In case you missed it, Jon Hykawy’s Stormcrow Capital put out a comprehensive report on the lithium industry last Friday.
In the report, Stormcrow looks at lithium demand from no less than nine different sources, including glass, ceramics, greases and air-treatment applications. While demand from several of those areas is rising steadily, the report confirms what many lithium investors already know: battery use will drive lithium demand going forward.
Specifically, the firm believes that “overall lithium demand will more than double from present levels through 2025.” It expects that increase in demand — alongside stable supply — to lead to a higher lithium price.
Taking a closer look at the battery side of things, Stormcrow drew attention to predictions made by Avicenne regarding battery demand growth. It noted that while there’s plenty of excitement in the lithium space over Tesla’s (NASDAQ:TSLA) gigafactory and other similar projects, Avicenne “appears to have remained grounded in the principle that lithium demand depends on end-user battery demand, not on the scale of the factory constructing the batteries.”
Importantly, Stormcrow also noted that battery costs are not dominated by the cost of raw lithium, and found that a rising lithium price won’t translate to vastly higher battery costs – an important concern for those who might be worried that rising costs could hurt demand. ” [A]ssuming reasonable margins in the production of lithium-based battery cathode chemicals, even a large increase in the cost of lithium should result in only a very small cost increase in the batteries themselves,” the report stated. “Clearly, while not welcome, an increasing lithium price does not represent an insurmountable hurdle for the battery industry. ”
Furthermore, the firm doesn’t see another disruptive technology taking over for lithium in the near future. It pointed out that lithium ion batteries were “essentially invented in the 1970s, and have only truly become ubiquitous in the last few years,” and that even if a technology capable of outperforming lithium batteries arose, it would have to contend with the substantial cost reduction enjoyed by lithium cells due to manufacturing scale.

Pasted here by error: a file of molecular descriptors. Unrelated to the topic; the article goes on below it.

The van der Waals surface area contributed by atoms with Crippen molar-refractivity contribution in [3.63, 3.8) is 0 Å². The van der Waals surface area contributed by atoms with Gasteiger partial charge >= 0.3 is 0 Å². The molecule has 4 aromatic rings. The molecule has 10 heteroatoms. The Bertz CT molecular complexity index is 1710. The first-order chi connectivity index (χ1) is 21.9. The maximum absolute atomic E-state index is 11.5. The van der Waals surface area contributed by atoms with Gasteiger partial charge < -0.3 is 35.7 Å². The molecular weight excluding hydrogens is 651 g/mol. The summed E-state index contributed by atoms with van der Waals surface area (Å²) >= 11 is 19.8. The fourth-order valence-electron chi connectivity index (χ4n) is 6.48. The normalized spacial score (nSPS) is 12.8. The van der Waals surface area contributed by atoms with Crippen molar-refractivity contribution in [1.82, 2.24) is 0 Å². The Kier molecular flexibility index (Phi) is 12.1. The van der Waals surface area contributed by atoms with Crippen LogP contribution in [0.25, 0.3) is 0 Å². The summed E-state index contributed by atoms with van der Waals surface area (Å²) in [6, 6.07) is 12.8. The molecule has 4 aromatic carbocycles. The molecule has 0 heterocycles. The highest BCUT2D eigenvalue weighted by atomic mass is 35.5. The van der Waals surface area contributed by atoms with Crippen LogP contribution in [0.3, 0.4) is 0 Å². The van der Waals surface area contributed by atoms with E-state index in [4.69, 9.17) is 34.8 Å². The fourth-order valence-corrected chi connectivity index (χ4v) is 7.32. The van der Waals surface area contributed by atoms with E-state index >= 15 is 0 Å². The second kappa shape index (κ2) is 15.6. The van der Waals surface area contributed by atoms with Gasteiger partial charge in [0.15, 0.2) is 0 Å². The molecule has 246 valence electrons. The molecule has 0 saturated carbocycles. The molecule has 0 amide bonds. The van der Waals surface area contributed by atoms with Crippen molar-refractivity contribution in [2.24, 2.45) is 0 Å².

Stormcrow gave an overview of some of the benefits and issues surrounding brine and hard-rock lithium production. For example, brine production is cheaper, but currently takes 12 to 18 months and can be held up by unfavourable weather, while hard-rock is more expensive, but features a “short and direct path to producing product.”
Looking at future supply, the firm expressed skepticism that current lithium suppliers would be able to “open the floodgates of lithium production” to eliminate the need for new producers in the face of a higher lithium price. “We attended a conference in 2009 where SQM (NYSE:SQM) management indicated they could expand lithium production at any time they saw strong prices,” the firm said, “… Prices have roughly doubled since then. SQM’s Li production, a byproduct of their much larger potassium business, has remained flat.”
Beyond that, it noted a number of obstacles in the form of logistics, permitting and/or government regulations that could get in the way of a production ramp-up for current lithium producers.
That said, Stomrcrow does believe that RB Energy’s operations and Galaxy Lithium’s Sal de Vida will eventually get back on track, and it noted that Orocobre (TSX:ORL) is also expected to commence production this year. Lithium Americas (TSX:LAC), with the help of POSCO’s (NYSE:PKX) extraction technology, is also expected to move forward, although Stormcrow stressed that “POSCO’s technology is not the only alternative technology in the lithium space that is being developed, and is likely not the least expensive method of production, either.”
Still, the firm is calling for a fairly stable production picture through 2025, with any upside surprises in total production unlikely, at least through 2020.
As one might expect, Stormcrow saw rising demand and stable supply leading to stronger a lithium price, especially when it comes to battery grade lithium carbonate and lithium hydroxide. The price is expected to rise from approximately $7.08 to $9.39 per kilogram for battery grade lithium carbonate and lithium hydroxide by 2025, and from $5.89 to $7.56 per kilogram for technical grade lithium carbonate.
Stormcrow provided a much more in depth explanation of how they arrived at those predictions, and while we don’t include it here, it’s definitely worth a read (see link below).
Even though the firm appears to have provided a more measured look at the lithium space, there are certainly a number of positive signs for lithium. “This is likely to be a boom period for companies that are making lithium, and investors would be wise, we believe, to act early on this opportunity,” the report concluded.
To see full disclosures from Stormcrow Capital and to view a full copy of the report, click here.
Securities Disclosure: I, Teresa Matich, hold no direct investment interest in any company mentioned in this article.